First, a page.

Several media reports have questioned the value of taking a multivitamin, with the authors of one recent meta-analysis concluding that “multivitamins have little health benefits in generally well-nourished, Western populations.” So are we collectively throwing away millions of pounds into multivitamins that may do more harm than good?
While multivitamins can provide certain health benefits, they can also cause problems when they contain too much of something we don’t need. For example, too much calcium may increase the risk of kidney stones or heart disease.
One factor to consider is the difference between how water-soluble and fat-soluble nutrients are stored and excreted from the body. Water-soluble nutrients such as vitamin C are used quickly and any excess is immediately excreted from the body. These are unlikely to cause harm, even at higher doses. In contrast, fat-soluble nutrients such as vitamins A and D are stored in body tissues. When consumed in mega-high doses, these can build up in the body and may pose health risks.
If you’re taking a basic multivitamin with 100% of the recommended daily dosage then there’s no need to fear taking too much. However, if your multivitamin contains high dosages of certain ingredients you should ask yourself if this is necessary. If you are not at risk of deficiency, it probably isn’t.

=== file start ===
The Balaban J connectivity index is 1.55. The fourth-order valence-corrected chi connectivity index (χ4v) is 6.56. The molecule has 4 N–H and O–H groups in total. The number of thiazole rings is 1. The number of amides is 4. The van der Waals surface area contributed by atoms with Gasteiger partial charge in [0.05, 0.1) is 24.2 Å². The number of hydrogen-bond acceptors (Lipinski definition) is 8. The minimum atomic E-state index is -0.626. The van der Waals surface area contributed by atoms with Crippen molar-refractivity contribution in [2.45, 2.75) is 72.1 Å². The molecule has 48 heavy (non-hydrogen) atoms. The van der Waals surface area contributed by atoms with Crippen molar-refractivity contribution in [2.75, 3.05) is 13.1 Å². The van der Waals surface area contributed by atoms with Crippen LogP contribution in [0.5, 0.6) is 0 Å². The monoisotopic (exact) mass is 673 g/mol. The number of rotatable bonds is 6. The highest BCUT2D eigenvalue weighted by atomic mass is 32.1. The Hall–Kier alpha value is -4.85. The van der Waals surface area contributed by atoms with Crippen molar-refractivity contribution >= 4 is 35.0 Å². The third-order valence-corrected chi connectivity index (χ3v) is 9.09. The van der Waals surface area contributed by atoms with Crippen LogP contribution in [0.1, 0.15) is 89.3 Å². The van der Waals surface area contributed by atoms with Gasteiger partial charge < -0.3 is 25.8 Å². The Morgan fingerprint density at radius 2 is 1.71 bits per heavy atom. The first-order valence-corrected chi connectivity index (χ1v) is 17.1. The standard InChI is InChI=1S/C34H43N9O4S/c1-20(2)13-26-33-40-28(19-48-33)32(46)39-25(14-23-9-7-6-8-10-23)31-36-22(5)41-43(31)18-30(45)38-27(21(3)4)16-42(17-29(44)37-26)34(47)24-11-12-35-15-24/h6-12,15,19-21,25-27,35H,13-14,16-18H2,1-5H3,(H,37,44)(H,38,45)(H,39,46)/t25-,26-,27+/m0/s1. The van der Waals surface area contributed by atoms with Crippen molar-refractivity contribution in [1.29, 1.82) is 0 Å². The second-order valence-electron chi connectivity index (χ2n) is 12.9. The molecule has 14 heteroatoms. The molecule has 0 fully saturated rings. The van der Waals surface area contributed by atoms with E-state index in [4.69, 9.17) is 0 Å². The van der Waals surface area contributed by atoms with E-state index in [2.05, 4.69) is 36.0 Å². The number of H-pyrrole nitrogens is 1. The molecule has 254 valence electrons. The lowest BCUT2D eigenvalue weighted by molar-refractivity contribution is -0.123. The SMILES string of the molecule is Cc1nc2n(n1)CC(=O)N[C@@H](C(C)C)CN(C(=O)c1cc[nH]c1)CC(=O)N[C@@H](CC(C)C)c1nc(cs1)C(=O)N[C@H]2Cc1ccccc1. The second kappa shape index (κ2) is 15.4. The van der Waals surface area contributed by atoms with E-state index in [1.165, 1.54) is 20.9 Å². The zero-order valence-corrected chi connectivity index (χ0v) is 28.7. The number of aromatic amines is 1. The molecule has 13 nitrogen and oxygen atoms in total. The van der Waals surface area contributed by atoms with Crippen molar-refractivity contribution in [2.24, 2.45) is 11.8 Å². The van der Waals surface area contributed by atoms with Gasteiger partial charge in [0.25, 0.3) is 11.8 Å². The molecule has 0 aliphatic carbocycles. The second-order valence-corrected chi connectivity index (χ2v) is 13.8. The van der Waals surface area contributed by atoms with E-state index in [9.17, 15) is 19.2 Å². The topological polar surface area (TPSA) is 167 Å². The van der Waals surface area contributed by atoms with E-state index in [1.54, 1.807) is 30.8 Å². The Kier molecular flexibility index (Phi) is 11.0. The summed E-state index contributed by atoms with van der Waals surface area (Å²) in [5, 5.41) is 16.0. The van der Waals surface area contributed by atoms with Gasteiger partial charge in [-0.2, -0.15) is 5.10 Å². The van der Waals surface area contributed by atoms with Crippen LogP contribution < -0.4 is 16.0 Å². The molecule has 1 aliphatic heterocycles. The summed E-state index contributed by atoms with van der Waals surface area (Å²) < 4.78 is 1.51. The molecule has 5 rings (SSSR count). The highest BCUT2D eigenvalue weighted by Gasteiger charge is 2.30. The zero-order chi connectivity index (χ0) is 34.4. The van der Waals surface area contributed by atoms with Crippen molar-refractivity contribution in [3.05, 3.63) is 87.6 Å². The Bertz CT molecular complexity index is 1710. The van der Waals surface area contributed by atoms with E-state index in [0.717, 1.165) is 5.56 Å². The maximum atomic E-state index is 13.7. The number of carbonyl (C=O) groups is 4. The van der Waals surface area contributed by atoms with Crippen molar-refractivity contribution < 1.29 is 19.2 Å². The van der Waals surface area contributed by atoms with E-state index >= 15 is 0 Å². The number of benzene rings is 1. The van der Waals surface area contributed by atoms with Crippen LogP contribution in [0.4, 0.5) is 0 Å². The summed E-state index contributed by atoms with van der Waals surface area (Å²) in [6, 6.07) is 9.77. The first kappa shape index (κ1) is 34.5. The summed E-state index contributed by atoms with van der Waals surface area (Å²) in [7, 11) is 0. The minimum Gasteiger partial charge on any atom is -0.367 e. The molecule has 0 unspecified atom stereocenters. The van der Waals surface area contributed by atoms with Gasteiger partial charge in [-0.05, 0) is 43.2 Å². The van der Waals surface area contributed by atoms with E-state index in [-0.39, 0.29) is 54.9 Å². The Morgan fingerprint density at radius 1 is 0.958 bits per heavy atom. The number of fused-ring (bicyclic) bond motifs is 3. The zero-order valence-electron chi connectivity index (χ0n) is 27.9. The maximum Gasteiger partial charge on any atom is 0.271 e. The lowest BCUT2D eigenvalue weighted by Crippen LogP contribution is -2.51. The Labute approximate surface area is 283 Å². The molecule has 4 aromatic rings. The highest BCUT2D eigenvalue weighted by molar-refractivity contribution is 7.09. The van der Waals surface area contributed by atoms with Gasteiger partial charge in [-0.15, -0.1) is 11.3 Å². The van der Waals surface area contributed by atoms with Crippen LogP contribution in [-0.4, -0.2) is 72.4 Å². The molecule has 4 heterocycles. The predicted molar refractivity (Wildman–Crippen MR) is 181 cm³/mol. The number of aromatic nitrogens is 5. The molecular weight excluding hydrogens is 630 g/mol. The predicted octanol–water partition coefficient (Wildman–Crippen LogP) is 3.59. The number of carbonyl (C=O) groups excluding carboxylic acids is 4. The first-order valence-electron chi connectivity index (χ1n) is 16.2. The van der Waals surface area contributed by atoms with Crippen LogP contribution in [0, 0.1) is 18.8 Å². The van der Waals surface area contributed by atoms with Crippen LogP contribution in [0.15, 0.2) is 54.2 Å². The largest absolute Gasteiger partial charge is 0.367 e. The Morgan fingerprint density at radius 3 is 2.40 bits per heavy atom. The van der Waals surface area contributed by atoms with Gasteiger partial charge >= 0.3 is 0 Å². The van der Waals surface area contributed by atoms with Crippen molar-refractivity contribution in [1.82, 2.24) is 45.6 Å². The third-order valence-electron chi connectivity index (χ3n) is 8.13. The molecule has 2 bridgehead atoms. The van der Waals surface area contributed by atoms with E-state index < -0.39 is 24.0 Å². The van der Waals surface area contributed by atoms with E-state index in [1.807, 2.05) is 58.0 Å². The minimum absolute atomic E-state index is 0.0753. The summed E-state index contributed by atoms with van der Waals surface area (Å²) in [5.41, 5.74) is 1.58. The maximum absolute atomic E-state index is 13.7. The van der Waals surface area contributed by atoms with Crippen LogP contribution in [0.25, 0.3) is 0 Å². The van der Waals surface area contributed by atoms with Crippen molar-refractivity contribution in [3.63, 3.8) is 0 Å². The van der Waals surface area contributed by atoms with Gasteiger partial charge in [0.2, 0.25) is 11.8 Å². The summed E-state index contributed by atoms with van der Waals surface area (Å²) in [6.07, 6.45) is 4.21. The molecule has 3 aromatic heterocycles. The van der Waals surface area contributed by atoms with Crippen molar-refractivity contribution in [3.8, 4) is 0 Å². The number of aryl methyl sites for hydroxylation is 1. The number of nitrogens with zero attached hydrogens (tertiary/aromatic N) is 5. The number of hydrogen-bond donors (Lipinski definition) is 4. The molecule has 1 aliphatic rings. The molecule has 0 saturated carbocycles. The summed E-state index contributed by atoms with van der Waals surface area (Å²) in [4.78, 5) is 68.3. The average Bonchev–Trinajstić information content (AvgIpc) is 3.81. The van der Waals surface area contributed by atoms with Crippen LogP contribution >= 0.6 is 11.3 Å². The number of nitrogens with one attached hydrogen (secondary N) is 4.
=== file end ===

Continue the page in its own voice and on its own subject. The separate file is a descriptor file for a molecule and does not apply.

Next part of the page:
Should You Take a Multivitamin?
You should strive to eat fruit and vegetables on a daily basis to fuel your body with the right food before taking a multivitamin. If you eat a healthy and complete diet, a multivitamin may not offer much additional protection. Chances are you’ll meet your daily intake requirements. However, at normal doses, it shouldn’t cause any harm either.
If you eat moderately well, a multivitamin may provide some extra nutritional support. If your diet isn’t as good as it should be and you don’t consume a balanced diet that includes fruits and vegetables, a multivitamin will likely be beneficial. However, it’s important to remember that you can’t out supplement a poor diet.
If you choose to take a multivitamin for its “insurance” value then it may be beneficial in fortifying your diet and protecting against nutritional deficiencies. However, if you take them to combat chronic diseases in a similar way to pharmaceutical drugs then you will likely be disappointed.
Composition and quality can vary from product to product so be sure to choose a high-quality multivitamin. The nutrients will be provided in their most bioavailable form to enhance digestion and absorption. Try to choose a multivitamin targeted to your age, gender and activity levels, and always take your tablets with a meal to improve absorption.
The best approach? Keep physically active, eat a balanced diet with at least five portions of fruits and vegetables a day, and take a multivitamin to safeguard your nutritional intake.